Before I plunge ahead with this tale of woe, a bit of background would be helpful. I have always been concerned about my appearance and the clothes I wear.
Being on the smaller side of the average American male, buying clothes can be challenging -- shirtsleeves and pant legs are always too long. One of my biggest fears has been looking like the guy whose clothes are drooping all over him, an image that was reenforced by a recent experience at an upscale hotel.
Tired from a long day of traveling, I looked forward to a shower and perhaps a meal in the very elegant and comfortable room, wrapped in one of the wonderfully soft bathrobes hanging on the bathroom door. All went as planned until I put the robe on. I turned to the mirror and to my utter dismay saw a Yoda-like creature looking at me. My hands were not visible beyond the sleeves, and my feet barely peeked out from under the hem of the robe that rested on the floor. I didn't know whether to laugh or cry. I immediately disrobed, dressed, and retreated to the lobby bar for something to help me forget what I just saw in that mirror.
Now to the suspenders.
My expanding waistline in recent years has only aggravated the clothing problem. My true waistline now sits at the midpoint of my abdomen, and any slacks belted at that level have nowhere to go but down, unless the belt is tight enough to cut off blood circulation to my brain.
The solution to this unpleasant dilemma is a pair of suspenders. They work just fine, until they don't. Because it's so obvious that I'm wearing them to hold my pants up, and not as a fashion statement, I'd rather they not be seen, so I cover them with a sweater or other appropriate garments.
Unfortunately, over time the snaps that attach to the trousers can weaken and lose their grip, sometimes at a most inopportune time. If it is one of the front snaps, the solution is simple; place a hand in the pocket on the compromised side to keep things from going too far south, and look for the nearest bathroom or a secluded corner where the problem can be repaired, unobserved by others. If you are with a group of people no one will pay much attention to what's going on.
If both front snaps fail, which fortunately doesn't happen very often, trouser droppage is more severe, and you need both hands in the front pockets ASAP.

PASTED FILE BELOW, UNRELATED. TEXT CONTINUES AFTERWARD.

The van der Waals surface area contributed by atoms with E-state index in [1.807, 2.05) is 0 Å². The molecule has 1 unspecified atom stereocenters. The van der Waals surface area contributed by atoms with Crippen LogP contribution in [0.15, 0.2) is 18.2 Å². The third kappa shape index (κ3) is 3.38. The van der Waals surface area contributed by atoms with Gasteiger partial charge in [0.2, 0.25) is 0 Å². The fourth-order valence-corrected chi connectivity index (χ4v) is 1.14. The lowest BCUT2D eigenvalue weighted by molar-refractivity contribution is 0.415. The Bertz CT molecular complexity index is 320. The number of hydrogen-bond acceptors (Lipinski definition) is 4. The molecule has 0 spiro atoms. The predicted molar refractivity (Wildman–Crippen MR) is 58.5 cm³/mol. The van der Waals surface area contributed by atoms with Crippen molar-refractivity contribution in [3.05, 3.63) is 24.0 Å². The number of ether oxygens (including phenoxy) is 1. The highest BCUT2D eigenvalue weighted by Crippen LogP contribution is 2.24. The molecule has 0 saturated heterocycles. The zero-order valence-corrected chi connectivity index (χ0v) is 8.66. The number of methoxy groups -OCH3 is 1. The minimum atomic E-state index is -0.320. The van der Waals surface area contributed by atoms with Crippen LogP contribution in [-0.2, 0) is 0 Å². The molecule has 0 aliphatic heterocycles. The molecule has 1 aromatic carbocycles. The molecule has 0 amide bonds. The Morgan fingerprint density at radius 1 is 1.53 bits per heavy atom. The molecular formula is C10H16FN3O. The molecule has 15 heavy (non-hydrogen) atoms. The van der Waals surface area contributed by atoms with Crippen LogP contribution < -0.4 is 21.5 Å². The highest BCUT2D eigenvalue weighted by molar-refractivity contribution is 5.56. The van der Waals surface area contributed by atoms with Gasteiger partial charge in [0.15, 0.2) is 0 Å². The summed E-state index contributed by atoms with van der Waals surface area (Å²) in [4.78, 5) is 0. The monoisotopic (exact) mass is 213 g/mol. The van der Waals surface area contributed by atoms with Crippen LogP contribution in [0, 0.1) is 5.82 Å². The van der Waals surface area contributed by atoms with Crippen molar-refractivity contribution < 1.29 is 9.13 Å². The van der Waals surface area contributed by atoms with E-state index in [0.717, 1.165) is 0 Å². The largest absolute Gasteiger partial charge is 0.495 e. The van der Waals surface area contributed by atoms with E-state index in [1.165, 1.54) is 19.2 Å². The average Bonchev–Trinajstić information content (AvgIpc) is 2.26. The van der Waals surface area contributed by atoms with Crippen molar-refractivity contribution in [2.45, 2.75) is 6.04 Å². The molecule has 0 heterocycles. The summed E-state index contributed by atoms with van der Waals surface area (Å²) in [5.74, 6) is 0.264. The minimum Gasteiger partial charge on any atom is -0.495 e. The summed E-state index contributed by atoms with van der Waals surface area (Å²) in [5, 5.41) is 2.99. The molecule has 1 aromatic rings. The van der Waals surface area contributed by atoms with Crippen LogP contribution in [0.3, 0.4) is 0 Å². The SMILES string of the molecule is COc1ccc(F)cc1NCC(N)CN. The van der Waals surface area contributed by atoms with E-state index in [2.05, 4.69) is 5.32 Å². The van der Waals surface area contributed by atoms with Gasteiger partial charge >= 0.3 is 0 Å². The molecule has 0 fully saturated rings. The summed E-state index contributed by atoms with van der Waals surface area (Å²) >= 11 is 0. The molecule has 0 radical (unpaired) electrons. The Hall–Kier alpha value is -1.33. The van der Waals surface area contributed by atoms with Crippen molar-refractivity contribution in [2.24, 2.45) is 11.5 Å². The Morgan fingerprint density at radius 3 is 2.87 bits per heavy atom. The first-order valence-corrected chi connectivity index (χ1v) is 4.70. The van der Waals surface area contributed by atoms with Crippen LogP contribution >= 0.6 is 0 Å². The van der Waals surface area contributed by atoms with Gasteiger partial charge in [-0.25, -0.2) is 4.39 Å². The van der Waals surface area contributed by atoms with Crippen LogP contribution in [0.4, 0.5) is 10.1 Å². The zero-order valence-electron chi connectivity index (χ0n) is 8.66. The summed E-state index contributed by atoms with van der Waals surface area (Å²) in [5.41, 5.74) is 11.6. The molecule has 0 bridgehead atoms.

This is a problem if both hands are not readily available. You have to work quickly to find a way out, because people will soon be looking at you, wondering what you're doing with your hands buried in your pockets while you are frantically looking around the room. I can assure you it is not a pleasant situation.
As bad as these situations have been, they don't compare to the time when a single back snap came undone. I did not realize what happened until my pants suddenly became subject to the laws of gravity, at an alarming speed. There was no time to try and find pockets. I had to resort to the nuclear option -- clamping both upper legs and knees tightly together. This doesn't stop the top of the pants from falling, but at least prevents them from reaching my knees, and sliding over my shoes. And forget about leaving the room gracefully. Walking with your knees together immediately catches everyone's attention, and there is no telling what they think might be happening.
Believe it or not, that is not the worst that could happen. The tension on the suspenders has to be tight enough to do their job, and when sitting, this tension is increased, sometimes to critical levels. When that happens, all snaps can fail simultaneously, usually un-noticed. It's only when you rise from the chair and your pants don't, that you realize the severity of the problem.
Sensitivities prevent me from going into the maneuvers required to survive this situation.
But, engineering foibles aside, I continue to wear suspenders because I'm a tiger; I wear rose-colored glasses; and lastly, true to character, I'm a vain dolt.